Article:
[0007] It is in the cochlea that transduction of sound energy into neural activity takes place. Indeed, hair cells present in the cochlea excite neurons of the spinal ganglion, thereby initiating conduction of auditory information into the brain and ultimately into the auditory cortex, where language and sounds are coded, organized, interpreted and understood.

[0008] Many methods for enhancing and/or improving this auditory processing pathway are presently known.

[0009] For example, U.S. Pat. No. 5,782,873 to Collins (“Collins”) discloses a method and system for enhancing the function of sensory cells wherein a sensory cell area associated with the sensory cell whose function is to be enhanced is located. A bias signal is then applied to the sensory cell area, thus effectively lowering the threshold of sensory cells with which the sensory cell area is associated. Thus, as applied to the auditory system, Collins teaches probing an area of the cochlea containing hair cells with an electrode or other input means carrying a bias signal to artificially cause the hair cells to excite neurons of the spinal ganglion.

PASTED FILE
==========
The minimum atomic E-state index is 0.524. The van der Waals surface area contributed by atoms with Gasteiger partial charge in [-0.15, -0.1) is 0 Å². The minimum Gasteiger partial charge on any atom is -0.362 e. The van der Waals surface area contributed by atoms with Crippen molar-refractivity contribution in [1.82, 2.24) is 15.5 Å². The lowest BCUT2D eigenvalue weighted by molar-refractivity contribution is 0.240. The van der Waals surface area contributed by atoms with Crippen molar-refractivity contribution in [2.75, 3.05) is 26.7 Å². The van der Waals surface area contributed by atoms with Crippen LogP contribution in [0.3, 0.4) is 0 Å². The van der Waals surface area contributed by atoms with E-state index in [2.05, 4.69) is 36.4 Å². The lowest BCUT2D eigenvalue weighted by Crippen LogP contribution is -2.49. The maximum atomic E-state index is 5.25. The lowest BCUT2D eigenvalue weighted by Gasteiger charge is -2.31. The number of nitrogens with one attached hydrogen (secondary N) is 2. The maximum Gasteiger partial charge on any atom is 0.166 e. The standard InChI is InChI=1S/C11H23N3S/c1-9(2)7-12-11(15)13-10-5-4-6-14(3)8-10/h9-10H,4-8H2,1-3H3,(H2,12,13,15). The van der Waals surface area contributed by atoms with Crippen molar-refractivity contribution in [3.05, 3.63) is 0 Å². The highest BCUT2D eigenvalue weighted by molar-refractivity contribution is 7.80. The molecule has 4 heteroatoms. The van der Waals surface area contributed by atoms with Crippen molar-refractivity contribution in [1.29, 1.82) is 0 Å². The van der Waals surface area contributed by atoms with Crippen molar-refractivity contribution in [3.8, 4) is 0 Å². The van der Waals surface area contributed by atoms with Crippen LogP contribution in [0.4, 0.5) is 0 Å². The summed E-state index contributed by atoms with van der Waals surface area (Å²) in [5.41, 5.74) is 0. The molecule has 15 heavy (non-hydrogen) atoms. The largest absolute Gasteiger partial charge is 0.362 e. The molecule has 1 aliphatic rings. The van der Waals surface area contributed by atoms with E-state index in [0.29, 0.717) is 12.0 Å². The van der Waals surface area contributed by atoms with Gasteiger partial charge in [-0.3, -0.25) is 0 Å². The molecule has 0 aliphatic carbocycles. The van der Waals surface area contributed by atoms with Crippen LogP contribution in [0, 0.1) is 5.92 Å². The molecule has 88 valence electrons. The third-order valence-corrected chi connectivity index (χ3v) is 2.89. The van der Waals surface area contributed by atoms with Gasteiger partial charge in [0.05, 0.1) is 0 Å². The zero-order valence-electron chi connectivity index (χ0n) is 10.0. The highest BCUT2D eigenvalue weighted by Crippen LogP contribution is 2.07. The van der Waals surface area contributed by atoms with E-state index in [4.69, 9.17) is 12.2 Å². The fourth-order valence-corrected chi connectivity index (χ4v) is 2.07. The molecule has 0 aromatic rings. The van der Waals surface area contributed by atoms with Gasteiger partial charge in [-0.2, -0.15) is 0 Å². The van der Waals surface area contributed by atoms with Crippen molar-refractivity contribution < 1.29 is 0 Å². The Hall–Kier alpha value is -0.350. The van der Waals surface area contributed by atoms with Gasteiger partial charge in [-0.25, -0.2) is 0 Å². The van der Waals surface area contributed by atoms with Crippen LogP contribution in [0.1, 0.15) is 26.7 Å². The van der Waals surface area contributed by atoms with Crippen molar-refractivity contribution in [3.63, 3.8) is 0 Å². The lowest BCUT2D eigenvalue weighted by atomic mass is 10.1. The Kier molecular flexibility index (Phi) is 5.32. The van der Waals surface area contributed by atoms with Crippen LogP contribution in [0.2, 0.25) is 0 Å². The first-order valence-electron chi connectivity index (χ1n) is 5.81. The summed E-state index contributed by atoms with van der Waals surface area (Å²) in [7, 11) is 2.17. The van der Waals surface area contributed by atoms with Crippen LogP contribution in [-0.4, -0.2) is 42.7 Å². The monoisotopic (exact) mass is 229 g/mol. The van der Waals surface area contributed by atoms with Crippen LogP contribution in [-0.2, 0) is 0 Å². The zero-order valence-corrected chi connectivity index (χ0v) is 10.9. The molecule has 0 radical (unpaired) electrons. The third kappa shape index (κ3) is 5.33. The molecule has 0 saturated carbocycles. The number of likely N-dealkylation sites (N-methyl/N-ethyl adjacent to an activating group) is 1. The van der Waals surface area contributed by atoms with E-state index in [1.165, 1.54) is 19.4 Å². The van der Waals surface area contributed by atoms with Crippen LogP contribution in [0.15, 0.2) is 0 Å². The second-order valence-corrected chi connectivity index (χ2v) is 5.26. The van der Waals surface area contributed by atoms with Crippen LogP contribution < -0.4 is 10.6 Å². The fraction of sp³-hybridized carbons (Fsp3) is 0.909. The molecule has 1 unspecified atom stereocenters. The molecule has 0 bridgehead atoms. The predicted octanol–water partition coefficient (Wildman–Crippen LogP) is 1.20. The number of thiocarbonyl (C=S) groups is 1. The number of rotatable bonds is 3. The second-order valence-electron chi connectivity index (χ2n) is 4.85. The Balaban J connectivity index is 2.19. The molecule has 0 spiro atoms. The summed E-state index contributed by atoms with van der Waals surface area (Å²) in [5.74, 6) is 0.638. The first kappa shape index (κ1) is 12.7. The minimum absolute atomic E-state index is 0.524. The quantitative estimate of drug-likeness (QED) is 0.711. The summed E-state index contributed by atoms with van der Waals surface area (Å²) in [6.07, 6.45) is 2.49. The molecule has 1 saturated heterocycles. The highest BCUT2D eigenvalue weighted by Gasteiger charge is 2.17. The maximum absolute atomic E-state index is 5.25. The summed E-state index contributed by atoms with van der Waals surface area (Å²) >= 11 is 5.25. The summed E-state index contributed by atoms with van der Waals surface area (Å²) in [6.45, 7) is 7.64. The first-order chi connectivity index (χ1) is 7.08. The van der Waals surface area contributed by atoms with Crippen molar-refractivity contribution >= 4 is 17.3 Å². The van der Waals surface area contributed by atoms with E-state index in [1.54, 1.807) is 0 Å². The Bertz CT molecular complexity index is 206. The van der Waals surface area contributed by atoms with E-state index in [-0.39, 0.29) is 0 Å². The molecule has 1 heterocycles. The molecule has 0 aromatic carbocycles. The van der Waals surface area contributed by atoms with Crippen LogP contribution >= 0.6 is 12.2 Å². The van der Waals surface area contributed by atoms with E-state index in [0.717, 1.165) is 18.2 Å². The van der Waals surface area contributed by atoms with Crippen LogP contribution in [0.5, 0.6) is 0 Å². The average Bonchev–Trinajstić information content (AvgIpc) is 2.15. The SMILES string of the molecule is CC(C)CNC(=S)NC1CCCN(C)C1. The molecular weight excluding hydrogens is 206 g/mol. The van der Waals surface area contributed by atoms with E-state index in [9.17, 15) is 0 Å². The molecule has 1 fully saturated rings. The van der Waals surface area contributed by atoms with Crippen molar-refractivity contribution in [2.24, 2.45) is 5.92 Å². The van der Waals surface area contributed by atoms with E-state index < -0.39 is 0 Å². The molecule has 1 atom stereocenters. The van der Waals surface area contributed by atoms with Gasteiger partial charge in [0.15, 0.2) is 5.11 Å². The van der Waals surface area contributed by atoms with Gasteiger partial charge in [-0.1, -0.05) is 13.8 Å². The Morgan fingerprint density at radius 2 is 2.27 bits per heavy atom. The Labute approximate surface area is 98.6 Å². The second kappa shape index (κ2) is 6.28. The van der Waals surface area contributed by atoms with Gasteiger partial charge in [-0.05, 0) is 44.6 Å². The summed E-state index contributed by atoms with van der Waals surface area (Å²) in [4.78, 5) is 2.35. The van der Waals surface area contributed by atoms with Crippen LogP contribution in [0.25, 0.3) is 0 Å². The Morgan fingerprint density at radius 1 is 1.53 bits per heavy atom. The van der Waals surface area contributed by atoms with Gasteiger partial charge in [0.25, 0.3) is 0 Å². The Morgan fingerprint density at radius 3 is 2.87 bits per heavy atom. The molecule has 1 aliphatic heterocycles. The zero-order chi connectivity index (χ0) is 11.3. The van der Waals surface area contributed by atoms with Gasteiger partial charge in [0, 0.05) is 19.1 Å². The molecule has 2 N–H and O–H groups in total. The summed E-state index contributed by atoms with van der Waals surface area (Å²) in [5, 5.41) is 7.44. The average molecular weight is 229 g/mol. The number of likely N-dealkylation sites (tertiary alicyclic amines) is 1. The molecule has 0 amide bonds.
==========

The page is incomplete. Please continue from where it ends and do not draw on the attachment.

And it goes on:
[0010] Although Collins discloses that the above system may be applied to enhance the sensory function of healthy individuals as well as those exhibiting sensory related disorders or disease, the invasiveness and artificiality of the Collins system is unlikely to appeal to the public at large, especially to healthy individuals, children, and individuals only moderately affected by a sensory-related disorder.

[0011] Accordingly, what is needed is a non-invasive system to improve and/or enhance auditory processing that appeals to individuals with sensory deficits as well as to healthy individuals. What is also needed is a system to enhance auditory processing that is appropriate for use by children. Further what is needed is an auditory enhancing system that does not require professional application or supervision.

[0012] Such methods and systems for enhancing auditory processing are disclosed and claimed herein.

SUMMARY OF THE INVENTION